One of Congressional Democrats’ top priorities for the 117th Congress is H.R. 1 / S. 1, the For the People Act of 2021, which seeks to reform campaign finance laws and reduce the influence of money in politics. There are numerous problems with this bill: it would politicize the FEC, would create taxpayer-funded candidates, and would unconstitutionally invalidate hundreds of state election laws. However, one of the most egregious problems with this bill is that it is a massive threat to Americans’ right to free speech. If passed, this law will have a chilling effect on political speech and donations.

To start, this law would mandate a “public file” requirement for any person or organization spending over $500 in a calendar year, forcing them to identify the name, address, and contact information of ad sponsors that are not candidates or with the campaign. Ultimately, this creates heightened barriers and restricts the ability of these entities to advertise.

In fact, the bill transforms the “stand by your ad” disclaimer in video advertisements, forcing organizations to identify their top five donors at the end of advertisements. This represents a radical change in policy: currently, the “stand by your ad” provision simply requires a statement by the candidate or organization/corporation that they approve the communication. In addition, the bill mandates the disclosure of all the names and addresses of donors giving more than $10,000 to groups that engage in “campaign-related disbursements.”

With the incredible rise in partisanship, cancel culture, and doxing, it is more important than ever to protect donor privacy. This isn’t a matter of transparency; rather, it is a new tool to chill speech. If donors can expect to receive threats, experience business losses, and/or receive hate for exercising their right to free speech through political contributions, it’s likely that many people will stop donating altogether.

It is also worth noting that donors can contribute to an organization, but may not support all of the content the organization produces. In this way, many donors’ views will be misrepresented because of these “stand by your ad” requirements. This may lead to donors wanting to have a stronger hold over an organization’s content in fear of being misrepresented. In this way, this measure may have the opposite of its intended effect.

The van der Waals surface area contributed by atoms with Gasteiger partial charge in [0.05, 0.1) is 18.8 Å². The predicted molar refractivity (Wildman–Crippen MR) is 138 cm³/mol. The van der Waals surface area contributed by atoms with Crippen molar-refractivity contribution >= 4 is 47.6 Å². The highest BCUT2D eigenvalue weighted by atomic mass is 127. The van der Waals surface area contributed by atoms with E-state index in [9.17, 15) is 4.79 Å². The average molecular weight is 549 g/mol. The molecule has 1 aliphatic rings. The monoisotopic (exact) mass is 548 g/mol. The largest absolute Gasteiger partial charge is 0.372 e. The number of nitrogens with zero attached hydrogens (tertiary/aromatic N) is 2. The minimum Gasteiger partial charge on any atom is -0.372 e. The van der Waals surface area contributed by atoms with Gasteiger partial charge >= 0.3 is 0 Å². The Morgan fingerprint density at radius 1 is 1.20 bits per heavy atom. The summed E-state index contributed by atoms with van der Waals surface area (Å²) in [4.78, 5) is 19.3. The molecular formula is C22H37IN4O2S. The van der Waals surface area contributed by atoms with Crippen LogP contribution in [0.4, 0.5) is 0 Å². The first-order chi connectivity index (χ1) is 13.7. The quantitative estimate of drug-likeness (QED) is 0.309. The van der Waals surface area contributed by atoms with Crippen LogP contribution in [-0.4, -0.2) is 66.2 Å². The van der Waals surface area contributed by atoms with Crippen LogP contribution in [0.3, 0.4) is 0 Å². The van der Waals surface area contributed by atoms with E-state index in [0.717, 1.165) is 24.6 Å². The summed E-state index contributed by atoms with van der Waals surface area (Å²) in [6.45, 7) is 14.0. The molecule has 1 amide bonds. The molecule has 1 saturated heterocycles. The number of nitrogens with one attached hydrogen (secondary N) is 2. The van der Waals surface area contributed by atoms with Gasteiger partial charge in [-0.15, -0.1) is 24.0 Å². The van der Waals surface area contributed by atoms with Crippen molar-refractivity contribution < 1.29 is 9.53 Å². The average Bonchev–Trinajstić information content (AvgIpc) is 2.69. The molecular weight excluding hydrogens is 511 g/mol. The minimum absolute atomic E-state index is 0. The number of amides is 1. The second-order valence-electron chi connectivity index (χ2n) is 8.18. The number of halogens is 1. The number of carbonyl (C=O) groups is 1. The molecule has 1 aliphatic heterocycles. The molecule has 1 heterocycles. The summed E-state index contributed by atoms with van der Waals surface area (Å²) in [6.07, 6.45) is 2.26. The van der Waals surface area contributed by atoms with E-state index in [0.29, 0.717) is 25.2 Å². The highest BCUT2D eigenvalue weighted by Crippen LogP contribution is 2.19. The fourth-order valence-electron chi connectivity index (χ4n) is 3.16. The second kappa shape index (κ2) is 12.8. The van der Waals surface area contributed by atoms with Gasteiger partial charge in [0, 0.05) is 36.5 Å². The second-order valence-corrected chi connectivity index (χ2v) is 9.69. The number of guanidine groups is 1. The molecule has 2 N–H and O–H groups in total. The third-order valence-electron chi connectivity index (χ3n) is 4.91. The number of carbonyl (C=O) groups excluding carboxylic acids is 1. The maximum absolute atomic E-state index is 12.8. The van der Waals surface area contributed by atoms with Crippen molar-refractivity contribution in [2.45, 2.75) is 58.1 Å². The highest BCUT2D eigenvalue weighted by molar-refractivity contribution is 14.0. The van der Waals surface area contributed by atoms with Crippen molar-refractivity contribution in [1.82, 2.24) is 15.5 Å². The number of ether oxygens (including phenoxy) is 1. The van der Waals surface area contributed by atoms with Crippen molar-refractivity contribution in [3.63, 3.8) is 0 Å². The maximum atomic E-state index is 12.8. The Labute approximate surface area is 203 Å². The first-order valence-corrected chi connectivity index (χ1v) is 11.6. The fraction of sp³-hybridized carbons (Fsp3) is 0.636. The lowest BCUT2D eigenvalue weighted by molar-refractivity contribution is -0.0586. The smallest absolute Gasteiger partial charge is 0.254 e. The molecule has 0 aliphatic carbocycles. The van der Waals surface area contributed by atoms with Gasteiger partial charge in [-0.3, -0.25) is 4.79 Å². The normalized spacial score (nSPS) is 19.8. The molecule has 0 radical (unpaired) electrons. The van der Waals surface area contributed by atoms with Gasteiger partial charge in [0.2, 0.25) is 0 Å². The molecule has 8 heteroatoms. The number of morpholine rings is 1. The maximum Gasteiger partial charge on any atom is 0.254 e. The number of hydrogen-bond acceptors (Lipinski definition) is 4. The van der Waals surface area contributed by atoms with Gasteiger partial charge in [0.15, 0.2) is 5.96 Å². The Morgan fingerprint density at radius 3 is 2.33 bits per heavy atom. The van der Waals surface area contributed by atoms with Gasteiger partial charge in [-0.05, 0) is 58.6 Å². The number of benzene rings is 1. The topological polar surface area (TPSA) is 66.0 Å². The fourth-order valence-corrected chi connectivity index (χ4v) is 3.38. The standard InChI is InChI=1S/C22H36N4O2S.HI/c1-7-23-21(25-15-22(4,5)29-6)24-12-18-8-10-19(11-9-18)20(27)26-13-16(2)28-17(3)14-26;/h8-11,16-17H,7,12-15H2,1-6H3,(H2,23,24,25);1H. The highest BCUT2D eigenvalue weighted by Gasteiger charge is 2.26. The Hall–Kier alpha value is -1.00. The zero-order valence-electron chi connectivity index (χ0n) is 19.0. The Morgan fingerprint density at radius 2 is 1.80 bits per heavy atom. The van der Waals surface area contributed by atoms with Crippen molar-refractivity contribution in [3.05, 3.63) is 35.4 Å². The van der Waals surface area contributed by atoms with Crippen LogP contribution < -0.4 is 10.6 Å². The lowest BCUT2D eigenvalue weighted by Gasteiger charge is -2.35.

In addition, H.R. 1 undoes the FEC’s “internet exemption” which excludes the internet from regulation of political speech, exposing online communication to the same scrutiny as traditional advertisements. This even includes any communication an organization makes on social media platforms like Twitter and Facebook, including paid staffers managing the platforms.

H.R. 1 also invents a new regulation called “PASO,” an overbroad standard that asks whether political speech “promotes,” “attacks,” “supports,” or “opposes” a federal candidate or official. Besides the blatant unconstitutionality of this regulation, it is also so unclear and broad that it can be used as a weapon by whichever political party is in power. As Rich Lowry explains, the current law “limits expenditures that expressly advocate for the election or defeat of a candidate, or refer to a candidate in public advertising shortly before an election.”

Any and all political, nonelectoral messages can be framed as something which promotes, attacks, supports, or opposes a candidate. Under this law, the party in power can frame their opponents’ political speech this way and subsequently limit their opponents’ speech. These standards will fly in face of the Supreme Court’s assertion that campaign finance rules be clear and reasonable, so as not to create a culture of fear around political speech and one’s ability to abide by those rules.

H.R. 1 is not tailored to simply reining in super PACs or, as many contend, conservative ideas. This law hurts a multitude of organizations with all kinds of philosophical backgrounds. In a 2019 letter to the U.S. House of Representatives, which later went on to pass this bill, the left-of-center American Civil Liberties Union (ACLU) said the following:

“While some of our concerns have been addressed or mitigated since introduction, the bill, in its current form, would still unconstitutionally burden the speech and associational rights of many public interest organizations and American citizens. These provisions will chill speech essential to our public discourse and would do little to serve the public’s legitimate interest in knowing who is providing substantial support for candidates’ elections.

Clearly, these provisions would hurt causes on both the left and right, both of which are essential for healthy public discourse.

Every one of the aforementioned policy changes in this Democrat-led power grab has a chilling effect on free speech. Even if these provisions are not explicitly restricting certain speech, they do erect barriers which powerfully discourage people from donating and organizations from spreading their ideas. In this toxic political climate, we must continue to protect donors’ privacy and everyone’s ability to exercise free speech. Otherwise, public discourse will continue to be dismantled and cheapened.